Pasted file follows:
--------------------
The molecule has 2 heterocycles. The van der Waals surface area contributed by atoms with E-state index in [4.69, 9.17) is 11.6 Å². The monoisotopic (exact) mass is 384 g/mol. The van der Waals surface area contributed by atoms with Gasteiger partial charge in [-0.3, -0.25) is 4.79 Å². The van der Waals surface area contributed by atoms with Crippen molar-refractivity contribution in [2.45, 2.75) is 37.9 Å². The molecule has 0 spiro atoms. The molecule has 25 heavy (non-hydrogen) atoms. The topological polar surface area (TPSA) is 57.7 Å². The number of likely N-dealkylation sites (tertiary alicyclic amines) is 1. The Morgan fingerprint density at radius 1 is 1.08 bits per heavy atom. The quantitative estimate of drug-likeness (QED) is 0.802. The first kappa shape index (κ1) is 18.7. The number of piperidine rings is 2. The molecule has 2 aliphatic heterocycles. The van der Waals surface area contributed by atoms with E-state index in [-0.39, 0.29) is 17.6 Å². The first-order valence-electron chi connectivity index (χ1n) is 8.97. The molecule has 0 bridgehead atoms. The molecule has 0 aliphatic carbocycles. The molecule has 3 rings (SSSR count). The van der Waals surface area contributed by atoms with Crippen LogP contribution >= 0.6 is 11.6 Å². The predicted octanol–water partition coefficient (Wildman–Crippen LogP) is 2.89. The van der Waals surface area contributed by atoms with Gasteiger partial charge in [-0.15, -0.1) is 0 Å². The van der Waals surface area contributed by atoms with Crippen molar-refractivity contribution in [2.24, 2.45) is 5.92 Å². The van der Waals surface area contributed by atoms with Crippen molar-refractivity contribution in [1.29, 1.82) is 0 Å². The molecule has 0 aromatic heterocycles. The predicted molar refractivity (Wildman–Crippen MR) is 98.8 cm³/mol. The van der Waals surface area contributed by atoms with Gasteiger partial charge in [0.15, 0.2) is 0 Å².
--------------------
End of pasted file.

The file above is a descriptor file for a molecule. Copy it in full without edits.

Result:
The molecule has 2 heterocycles. The van der Waals surface area contributed by atoms with E-state index in [4.69, 9.17) is 11.6 Å². The monoisotopic (exact) mass is 384 g/mol. The van der Waals surface area contributed by atoms with Gasteiger partial charge in [-0.3, -0.25) is 4.79 Å². The van der Waals surface area contributed by atoms with Crippen molar-refractivity contribution in [2.45, 2.75) is 37.9 Å². The molecule has 0 spiro atoms. The molecule has 25 heavy (non-hydrogen) atoms. The topological polar surface area (TPSA) is 57.7 Å². The number of likely N-dealkylation sites (tertiary alicyclic amines) is 1. The Morgan fingerprint density at radius 1 is 1.08 bits per heavy atom. The quantitative estimate of drug-likeness (QED) is 0.802. The first kappa shape index (κ1) is 18.7. The number of piperidine rings is 2. The molecule has 2 aliphatic heterocycles. The van der Waals surface area contributed by atoms with E-state index in [-0.39, 0.29) is 17.6 Å². The first-order valence-electron chi connectivity index (χ1n) is 8.97. The molecule has 0 bridgehead atoms. The molecule has 0 aliphatic carbocycles. The molecule has 3 rings (SSSR count). The van der Waals surface area contributed by atoms with Crippen LogP contribution >= 0.6 is 11.6 Å². The predicted octanol–water partition coefficient (Wildman–Crippen LogP) is 2.89. The van der Waals surface area contributed by atoms with Gasteiger partial charge in [-0.15, -0.1) is 0 Å². The van der Waals surface area contributed by atoms with Crippen molar-refractivity contribution in [2.24, 2.45) is 5.92 Å². The van der Waals surface area contributed by atoms with Crippen molar-refractivity contribution in [1.29, 1.82) is 0 Å². The molecule has 0 aromatic heterocycles. The predicted molar refractivity (Wildman–Crippen MR) is 98.8 cm³/mol. The van der Waals surface area contributed by atoms with Gasteiger partial charge in [0.15, 0.2) is 0 Å².